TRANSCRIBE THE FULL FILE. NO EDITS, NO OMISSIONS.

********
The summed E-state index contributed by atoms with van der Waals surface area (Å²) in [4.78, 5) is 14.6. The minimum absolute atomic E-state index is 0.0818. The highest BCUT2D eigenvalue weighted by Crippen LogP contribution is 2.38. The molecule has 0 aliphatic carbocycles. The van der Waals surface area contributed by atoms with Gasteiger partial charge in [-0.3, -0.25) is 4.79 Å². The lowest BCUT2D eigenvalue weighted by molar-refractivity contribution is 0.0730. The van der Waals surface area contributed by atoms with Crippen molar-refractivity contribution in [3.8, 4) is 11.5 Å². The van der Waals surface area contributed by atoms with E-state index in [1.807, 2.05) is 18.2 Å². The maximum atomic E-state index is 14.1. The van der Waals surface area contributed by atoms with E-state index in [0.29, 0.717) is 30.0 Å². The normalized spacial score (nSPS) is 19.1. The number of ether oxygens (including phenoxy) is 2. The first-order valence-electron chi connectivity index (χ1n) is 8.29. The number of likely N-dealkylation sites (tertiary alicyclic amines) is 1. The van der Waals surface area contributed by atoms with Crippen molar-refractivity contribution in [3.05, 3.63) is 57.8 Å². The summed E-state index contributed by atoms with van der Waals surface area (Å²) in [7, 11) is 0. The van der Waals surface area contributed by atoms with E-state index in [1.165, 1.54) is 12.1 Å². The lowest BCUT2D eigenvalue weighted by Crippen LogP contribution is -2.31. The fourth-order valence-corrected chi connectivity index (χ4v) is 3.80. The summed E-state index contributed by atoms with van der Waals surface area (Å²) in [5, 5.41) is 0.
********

The summed E-state index contributed by atoms with van der Waals surface area (Å²) in [4.78, 5) is 14.6. The minimum absolute atomic E-state index is 0.0818. The highest BCUT2D eigenvalue weighted by Crippen LogP contribution is 2.38. The molecule has 0 aliphatic carbocycles. The van der Waals surface area contributed by atoms with Gasteiger partial charge in [-0.3, -0.25) is 4.79 Å². The lowest BCUT2D eigenvalue weighted by molar-refractivity contribution is 0.0730. The van der Waals surface area contributed by atoms with Crippen molar-refractivity contribution in [3.8, 4) is 11.5 Å². The van der Waals surface area contributed by atoms with E-state index in [1.807, 2.05) is 18.2 Å². The maximum atomic E-state index is 14.1. The van der Waals surface area contributed by atoms with E-state index in [0.29, 0.717) is 30.0 Å². The normalized spacial score (nSPS) is 19.1. The number of ether oxygens (including phenoxy) is 2. The first-order valence-electron chi connectivity index (χ1n) is 8.29. The number of likely N-dealkylation sites (tertiary alicyclic amines) is 1. The van der Waals surface area contributed by atoms with Crippen molar-refractivity contribution in [3.05, 3.63) is 57.8 Å². The summed E-state index contributed by atoms with van der Waals surface area (Å²) in [7, 11) is 0. The van der Waals surface area contributed by atoms with E-state index in [1.165, 1.54) is 12.1 Å². The lowest BCUT2D eigenvalue weighted by Crippen LogP contribution is -2.31. The fourth-order valence-corrected chi connectivity index (χ4v) is 3.80. The summed E-state index contributed by atoms with van der Waals surface area (Å²) in [5, 5.41) is 0.